Monday, March 17, 2014

SoL Story Challenge Day 17: Failed Attempt at a Puppet Show

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I often use video clips in my workshops with teachers. Sometimes I'll use just a short clip of a student doing some work--perhaps reading aloud, or working on her writing, or two kids talking about the books they are reading. We might pause the video to talk about what the students are doing really well, and discuss what the their next steps might be. Other times I might use a clip that shows myself or another colleague teaching. We might watch a writing conference, one step at a time to analyze ways that conferring might go, or to discuss all the teaching moves the teacher decided to make.

One thing I know I can't stand when it comes to videos in staff development is when the video is TOO perfect. Like there's a second grader reading at Level R, or a kindergartner who's written an entire ten page thesis on her baby brother (with perfect spelling to boot). I like my video clips to show the real deal -- they need to be in a real classroom (when at all possible) and kids need to be making noise in the background.  The kids chosen for the video taping shouldn't be coached ahead of time into saying or doing certain things--otherwise the whole thing feels staged and when I try to use the clip in staff development the teachers I work with will call me out on it (as they should).

So the same thing holds true for the blogs I like. There are some blogs out there where it seems like every post is about a perfect project that a super duper person did with an amazing group of kids who totally, completely, loved it and it came out perfect… every. single. time. Every post. When I read these blogs I think to myself first,  "That looks really complicated for a four year old."  Second, I think, "Those children clearly did not really do those reindeer/pumpkin/leprechaun/whatever projects independently. The grown-up totally had to do it for them."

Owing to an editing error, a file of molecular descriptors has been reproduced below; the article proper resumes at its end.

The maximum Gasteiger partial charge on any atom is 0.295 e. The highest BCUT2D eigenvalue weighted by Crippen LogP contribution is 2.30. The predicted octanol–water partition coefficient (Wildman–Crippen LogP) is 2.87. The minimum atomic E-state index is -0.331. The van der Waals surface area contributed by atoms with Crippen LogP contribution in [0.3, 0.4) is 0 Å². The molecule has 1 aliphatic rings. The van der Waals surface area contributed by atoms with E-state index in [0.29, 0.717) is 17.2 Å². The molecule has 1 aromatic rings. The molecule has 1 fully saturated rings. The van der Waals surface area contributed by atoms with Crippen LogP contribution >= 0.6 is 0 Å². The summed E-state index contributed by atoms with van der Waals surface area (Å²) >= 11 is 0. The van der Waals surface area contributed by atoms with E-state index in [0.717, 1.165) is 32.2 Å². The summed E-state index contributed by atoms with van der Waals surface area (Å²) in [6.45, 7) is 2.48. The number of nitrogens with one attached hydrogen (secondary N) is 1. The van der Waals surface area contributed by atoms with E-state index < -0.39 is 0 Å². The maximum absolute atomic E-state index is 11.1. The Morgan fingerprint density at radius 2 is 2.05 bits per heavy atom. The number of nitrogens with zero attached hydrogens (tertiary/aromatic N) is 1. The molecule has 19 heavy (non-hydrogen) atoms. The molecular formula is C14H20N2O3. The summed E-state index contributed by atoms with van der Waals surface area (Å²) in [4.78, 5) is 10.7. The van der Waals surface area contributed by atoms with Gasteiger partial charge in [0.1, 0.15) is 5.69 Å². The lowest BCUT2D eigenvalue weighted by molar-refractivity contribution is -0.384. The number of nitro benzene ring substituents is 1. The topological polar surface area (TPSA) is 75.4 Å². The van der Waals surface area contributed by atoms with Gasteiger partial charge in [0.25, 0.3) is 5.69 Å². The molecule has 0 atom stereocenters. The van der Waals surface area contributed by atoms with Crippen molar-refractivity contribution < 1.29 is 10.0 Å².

Well, I am not that sort of blogger. Not every post is going to show you something wonderful that came out perfectly.  Just because something isn't perfect doesn't mean it's not worth trying. If you've been following this blog, then you know that every day this month I have tried to find ways to storytell with my four year old daughter, for the Slice of Life Story Challenge. Little L. has shared true stories, fantasy stories, jokes, songs, even her own Lego Movie. Today, I share with you one failed attempt at a puppet show. Yes, check it out. It's actually pretty funny.

It's a little hard to hear, but L. is making snoring sounds throughout. The dragon won't wake up.

I'm kidding when I say it "failed." Actually, Little L. and I had been playing with the puppets, "rehearsing" our story for quite a while before we asked my husband to come down to the basement to watch our show. Little L. and I did our show for my husband, who was holding Baby J.  Then, Little L. wanted to do a show that Baby J. and I could watch, so my husband took my place behind the curtain. That's when Little L. decided that her dragon should just sleep through the whole story.

We did try to videotape our original version, but that also was a fail. Baby J. started crying loudly just a minute into it.

Oh well. Nobody's perfect!


  1. This was so charming! I loved the sense of play that your husband conveyed with his voice and the way he let L. "direct" the story. Loved that she wore her crown, too!

    1. Oh, yes, she had a whole costume on… not really understanding that the people can't actually see you behind the curtain… : )

  2. In the play I love the line, "I guess it's a sleeping dragon..."

    And I agree with you in distrust and dislike of over-produced videos and blogs that don't show real time, real world classroom.

    1. Thanks! When L was playing with me, the dragon was very much awake and breathing fire and then becoming friendly. For some reason, the dragon only wanted to sleep when the video camera came out.